World Library  
Flag as Inappropriate
Email this Article

Battle of Villafranca (1809)

 

Battle of Villafranca (1809)

Battle of Villafranca del Bierzo
Part of the Peninsular War
Date 17 March 1809
Location Near Villafranca del Bierzo, Spain
Result Spanish victory
Belligerents
French Empire Spain
Commanders and leaders
unknown General La Romana
Strength
c. 1,200 3,800–6,000
Casualties and losses
c. 1,200 unknown

The Battle of Villafranca del Bierzo took place on 17 March 1809, during the French occupation of León in the Peninsular War. After a bloody four-hour siege the small and isolated French garrison at Villafranca surrendered to Spanish regulars under Brigadier José de Mendizábal and General Pedro Caro, 3rd Marquis of la Romana.

Contents

  • Background 1
  • The battle 2
  • Notes 3
  • References 4
  • External links 5

Background

In 1809 Spanish military operations in northern Spain were marked by sporadic efforts to expel Marshal Ney's French VI Corps from the provinces it had overrun following the collapse of the Spanish armies the previous year. Fragments of the armies torn-apart by the French, operating in conjunction with some 30,000 guerrillas and militia, prowled the coasts of Galicia and Asturias, raiding and skirmishing with Ney's 17,000 troops. Garrisoning the hostile region ate up most of Ney's resources, and in March 1809, the French evacuated Vigo and Tuy and withdrew from guerrilla-infested southern Galicia.[1]

One remaining Spanish formation, General Pedro Caro, 3rd Marquis of la Romana's division of regular infantry, established itself in Asturias and harassed the French in León and Galicia, capturing Imperial troops and supplies with impunity. In March, elements of the unit, armed with a French 12-pound gun and munitions recovered from an abandoned post at Ponferrada, struck at French communications with Madrid by attacking the French post at Villafranca.

The battle

The vanguard of the attack was formed of some 1,500 men of the Zaragoza and Zamora regiments under Mendizábal. On 17 March they entered the plaza at Villafranca and closed in on the French entrenched in the castle. A costly battle broke out that claimed the lives of several Spanish officers. After four hours of fighting the French agreed to surrender.

One authority credited General La Romana with 3,800 Spanish troops and six artillery pieces. This force included two battalions each of the Princesa and Asturias Infantry Regiments. The 1,200-man French force included one battalion of the 6th Light Infantry Regiment plus several hundred sick and wounded soldiers. The French lost 700 killed and wounded plus another 574 unwounded men captured. Spanish losses are not known.[2] A second historian wrote that the Spanish had 6,000 men.[1]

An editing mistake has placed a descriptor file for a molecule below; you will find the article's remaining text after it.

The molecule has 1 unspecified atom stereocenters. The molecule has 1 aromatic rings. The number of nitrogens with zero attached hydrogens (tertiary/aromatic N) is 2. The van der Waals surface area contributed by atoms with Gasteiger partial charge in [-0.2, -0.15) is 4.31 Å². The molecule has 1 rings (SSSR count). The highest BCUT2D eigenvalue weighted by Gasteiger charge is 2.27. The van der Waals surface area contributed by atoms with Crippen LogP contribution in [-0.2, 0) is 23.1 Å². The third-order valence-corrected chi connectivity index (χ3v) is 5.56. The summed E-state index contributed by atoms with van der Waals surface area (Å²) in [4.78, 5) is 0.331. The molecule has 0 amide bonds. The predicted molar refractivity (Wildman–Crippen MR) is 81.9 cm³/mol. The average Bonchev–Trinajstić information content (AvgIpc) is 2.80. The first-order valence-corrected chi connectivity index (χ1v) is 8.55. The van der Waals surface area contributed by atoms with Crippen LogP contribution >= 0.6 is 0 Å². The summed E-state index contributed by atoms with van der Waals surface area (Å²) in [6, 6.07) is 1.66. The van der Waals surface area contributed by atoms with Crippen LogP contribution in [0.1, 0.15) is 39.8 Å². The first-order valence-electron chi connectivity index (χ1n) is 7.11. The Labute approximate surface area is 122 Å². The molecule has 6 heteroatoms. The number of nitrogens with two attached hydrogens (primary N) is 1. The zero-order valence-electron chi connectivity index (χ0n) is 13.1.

Notes

  1. ^ a b Gates, p. 146
  2. ^ Smith (1998), p. 282

References

  • Gates, David. The Spanish Ulcer: A History of the Peninsular War. Da Capo Press 2001. ISBN 0-306-81083-2
  •  

External links

  • Toma de Villafranca del Bierzo

This article was sourced from Creative Commons Attribution-ShareAlike License; additional terms may apply. World Heritage Encyclopedia content is assembled from numerous content providers, Open Access Publishing, and in compliance with The Fair Access to Science and Technology Research Act (FASTR), Wikimedia Foundation, Inc., Public Library of Science, The Encyclopedia of Life, Open Book Publishers (OBP), PubMed, U.S. National Library of Medicine, National Center for Biotechnology Information, U.S. National Library of Medicine, National Institutes of Health (NIH), U.S. Department of Health & Human Services, and USA.gov, which sources content from all federal, state, local, tribal, and territorial government publication portals (.gov, .mil, .edu). Funding for USA.gov and content contributors is made possible from the U.S. Congress, E-Government Act of 2002.
 
Crowd sourced content that is contributed to World Heritage Encyclopedia is peer reviewed and edited by our editorial staff to ensure quality scholarly research articles.
 
By using this site, you agree to the Terms of Use and Privacy Policy. World Heritage Encyclopedia™ is a registered trademark of the World Public Library Association, a non-profit organization.
 


Copyright © World Library Foundation. All rights reserved. eBooks from Project Gutenberg are sponsored by the World Library Foundation,
a 501c(4) Member's Support Non-Profit Organization, and is NOT affiliated with any governmental agency or department.